Plato (comic poet)
Plato (also Plato Comicus; Ancient Greek: Πλάτων Κωμικός) was an Athenian comic poet and contemporary of Aristophanes. None of his plays survive intact, but the titles of thirty of them are known, including a Hyperbolus (c. 420-416 BC), Victories (after 421), Cleophon (in 405), and Phaon (probably in 391). The titles suggest that his themes were often political. In 410 BC, one of his plays took first prize at the City Dionysia.
Phaon included a scene (quoted in the Deipnosophistae of Athenaeus) in which a character sits down to study a poem about gastronomy (in fact mostly about aphrodisiacs) and reads some of it aloud. The poem is in hexameters, and therefore sounds like a lampoon of the work of Archestratus, although the speaker calls it "a book by Philoxenus", meaning either the poet Philoxenus of Cythera, the glutton Philoxenus of Leucas, or both indiscriminately.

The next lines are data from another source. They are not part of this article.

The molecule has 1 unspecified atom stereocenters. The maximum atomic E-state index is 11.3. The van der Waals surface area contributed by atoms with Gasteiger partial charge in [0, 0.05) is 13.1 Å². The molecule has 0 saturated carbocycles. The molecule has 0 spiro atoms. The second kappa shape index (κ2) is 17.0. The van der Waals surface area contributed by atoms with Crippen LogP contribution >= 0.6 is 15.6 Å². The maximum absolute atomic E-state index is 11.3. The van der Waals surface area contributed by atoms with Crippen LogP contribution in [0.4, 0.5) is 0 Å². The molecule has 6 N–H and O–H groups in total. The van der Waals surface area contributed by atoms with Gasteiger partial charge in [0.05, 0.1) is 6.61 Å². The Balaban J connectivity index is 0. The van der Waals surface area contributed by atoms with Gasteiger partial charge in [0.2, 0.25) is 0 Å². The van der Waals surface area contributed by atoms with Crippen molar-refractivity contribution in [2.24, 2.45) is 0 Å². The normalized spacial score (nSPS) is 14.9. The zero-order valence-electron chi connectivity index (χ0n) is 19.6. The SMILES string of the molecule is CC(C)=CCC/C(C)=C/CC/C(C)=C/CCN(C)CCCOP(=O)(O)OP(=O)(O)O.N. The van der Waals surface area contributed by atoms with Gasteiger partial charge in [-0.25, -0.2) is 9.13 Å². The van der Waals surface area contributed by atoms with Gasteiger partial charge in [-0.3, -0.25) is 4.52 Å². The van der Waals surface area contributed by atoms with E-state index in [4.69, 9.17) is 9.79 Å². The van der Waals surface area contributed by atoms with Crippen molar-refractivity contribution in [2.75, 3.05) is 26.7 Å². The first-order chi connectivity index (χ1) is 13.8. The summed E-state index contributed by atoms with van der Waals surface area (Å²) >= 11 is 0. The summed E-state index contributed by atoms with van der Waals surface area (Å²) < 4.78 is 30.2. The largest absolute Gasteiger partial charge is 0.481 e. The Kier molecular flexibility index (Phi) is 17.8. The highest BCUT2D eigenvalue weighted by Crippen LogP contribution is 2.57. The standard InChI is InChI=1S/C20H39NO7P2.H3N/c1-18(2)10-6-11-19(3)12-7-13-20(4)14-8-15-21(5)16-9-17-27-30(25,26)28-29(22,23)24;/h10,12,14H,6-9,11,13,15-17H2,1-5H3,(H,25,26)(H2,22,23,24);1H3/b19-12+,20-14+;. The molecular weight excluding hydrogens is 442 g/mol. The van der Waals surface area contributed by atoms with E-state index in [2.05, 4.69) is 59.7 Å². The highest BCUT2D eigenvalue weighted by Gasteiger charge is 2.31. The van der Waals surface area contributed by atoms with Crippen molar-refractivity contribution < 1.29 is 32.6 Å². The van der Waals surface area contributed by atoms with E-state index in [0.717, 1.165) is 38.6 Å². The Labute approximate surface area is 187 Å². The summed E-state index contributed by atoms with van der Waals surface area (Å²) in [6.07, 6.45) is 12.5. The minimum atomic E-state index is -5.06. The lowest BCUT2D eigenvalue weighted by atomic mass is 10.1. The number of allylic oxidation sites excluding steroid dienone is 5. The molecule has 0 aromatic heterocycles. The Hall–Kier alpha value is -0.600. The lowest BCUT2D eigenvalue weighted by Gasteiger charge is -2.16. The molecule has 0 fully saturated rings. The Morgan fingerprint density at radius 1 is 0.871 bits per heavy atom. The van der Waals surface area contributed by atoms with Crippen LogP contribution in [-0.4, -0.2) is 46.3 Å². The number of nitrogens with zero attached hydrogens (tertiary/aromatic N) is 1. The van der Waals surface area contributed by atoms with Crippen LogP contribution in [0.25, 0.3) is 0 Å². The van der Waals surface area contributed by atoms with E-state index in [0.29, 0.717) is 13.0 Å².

Surviving titles and fragments
Only the titles and assorted fragments of the following plays by Plato Comicus survive.
- The Oxford Classical Dictionary, p. 1193.
- Rosen, Ralph M. (1995) Plato Comicus and the Evolution of Greek Comedy. Published in Beyond Aristophanes: Transition and Diversity in Greek Comedy (Atlanta: Scholars Press, 1995), pages 119-137.
|Wikisource has the text of a 1911 Encyclopædia Britannica article about Plato (comic poet).|
|This article about an Ancient Greek poet is a stub. You can help Wikipedia by expanding it.|